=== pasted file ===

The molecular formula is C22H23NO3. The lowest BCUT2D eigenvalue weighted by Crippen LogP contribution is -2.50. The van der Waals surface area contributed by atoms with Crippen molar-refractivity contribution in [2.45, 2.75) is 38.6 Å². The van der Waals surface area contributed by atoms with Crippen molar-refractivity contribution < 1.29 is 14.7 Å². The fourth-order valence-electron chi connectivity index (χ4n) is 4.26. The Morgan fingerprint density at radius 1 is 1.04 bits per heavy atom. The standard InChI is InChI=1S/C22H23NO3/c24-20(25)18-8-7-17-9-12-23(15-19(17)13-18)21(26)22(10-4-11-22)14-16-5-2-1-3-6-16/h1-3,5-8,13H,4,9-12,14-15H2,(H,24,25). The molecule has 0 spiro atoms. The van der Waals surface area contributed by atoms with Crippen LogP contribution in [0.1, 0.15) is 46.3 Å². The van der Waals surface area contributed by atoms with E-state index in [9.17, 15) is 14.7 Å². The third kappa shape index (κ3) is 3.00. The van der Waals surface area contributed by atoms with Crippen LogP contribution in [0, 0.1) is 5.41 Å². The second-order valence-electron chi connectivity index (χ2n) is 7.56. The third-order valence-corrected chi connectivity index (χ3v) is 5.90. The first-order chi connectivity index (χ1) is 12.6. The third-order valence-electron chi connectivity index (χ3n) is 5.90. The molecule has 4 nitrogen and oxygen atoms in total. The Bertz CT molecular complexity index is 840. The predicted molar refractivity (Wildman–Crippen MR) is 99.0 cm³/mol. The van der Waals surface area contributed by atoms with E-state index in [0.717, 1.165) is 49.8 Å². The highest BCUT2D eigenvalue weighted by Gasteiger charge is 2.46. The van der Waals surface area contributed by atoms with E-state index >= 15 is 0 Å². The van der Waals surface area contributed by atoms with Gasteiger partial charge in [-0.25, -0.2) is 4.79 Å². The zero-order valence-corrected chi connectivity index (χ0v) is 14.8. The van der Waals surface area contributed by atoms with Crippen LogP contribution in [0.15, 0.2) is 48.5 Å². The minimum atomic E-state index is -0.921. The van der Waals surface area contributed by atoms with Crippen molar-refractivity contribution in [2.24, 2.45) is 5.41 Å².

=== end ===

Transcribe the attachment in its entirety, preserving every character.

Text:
The molecular formula is C22H23NO3. The lowest BCUT2D eigenvalue weighted by Crippen LogP contribution is -2.50. The van der Waals surface area contributed by atoms with Crippen molar-refractivity contribution in [2.45, 2.75) is 38.6 Å². The van der Waals surface area contributed by atoms with Crippen molar-refractivity contribution < 1.29 is 14.7 Å². The fourth-order valence-electron chi connectivity index (χ4n) is 4.26. The Morgan fingerprint density at radius 1 is 1.04 bits per heavy atom. The standard InChI is InChI=1S/C22H23NO3/c24-20(25)18-8-7-17-9-12-23(15-19(17)13-18)21(26)22(10-4-11-22)14-16-5-2-1-3-6-16/h1-3,5-8,13H,4,9-12,14-15H2,(H,24,25). The molecule has 0 spiro atoms. The van der Waals surface area contributed by atoms with Crippen LogP contribution in [0.1, 0.15) is 46.3 Å². The van der Waals surface area contributed by atoms with E-state index in [9.17, 15) is 14.7 Å². The third kappa shape index (κ3) is 3.00. The van der Waals surface area contributed by atoms with Crippen LogP contribution in [0, 0.1) is 5.41 Å². The second-order valence-electron chi connectivity index (χ2n) is 7.56. The third-order valence-corrected chi connectivity index (χ3v) is 5.90. The first-order chi connectivity index (χ1) is 12.6. The third-order valence-electron chi connectivity index (χ3n) is 5.90. The molecule has 4 nitrogen and oxygen atoms in total. The Bertz CT molecular complexity index is 840. The predicted molar refractivity (Wildman–Crippen MR) is 99.0 cm³/mol. The van der Waals surface area contributed by atoms with E-state index in [0.717, 1.165) is 49.8 Å². The highest BCUT2D eigenvalue weighted by Gasteiger charge is 2.46. The van der Waals surface area contributed by atoms with E-state index >= 15 is 0 Å². The van der Waals surface area contributed by atoms with Gasteiger partial charge in [-0.25, -0.2) is 4.79 Å². The zero-order valence-corrected chi connectivity index (χ0v) is 14.8. The van der Waals surface area contributed by atoms with Crippen LogP contribution in [0.15, 0.2) is 48.5 Å². The minimum atomic E-state index is -0.921. The van der Waals surface area contributed by atoms with Crippen molar-refractivity contribution in [2.24, 2.45) is 5.41 Å².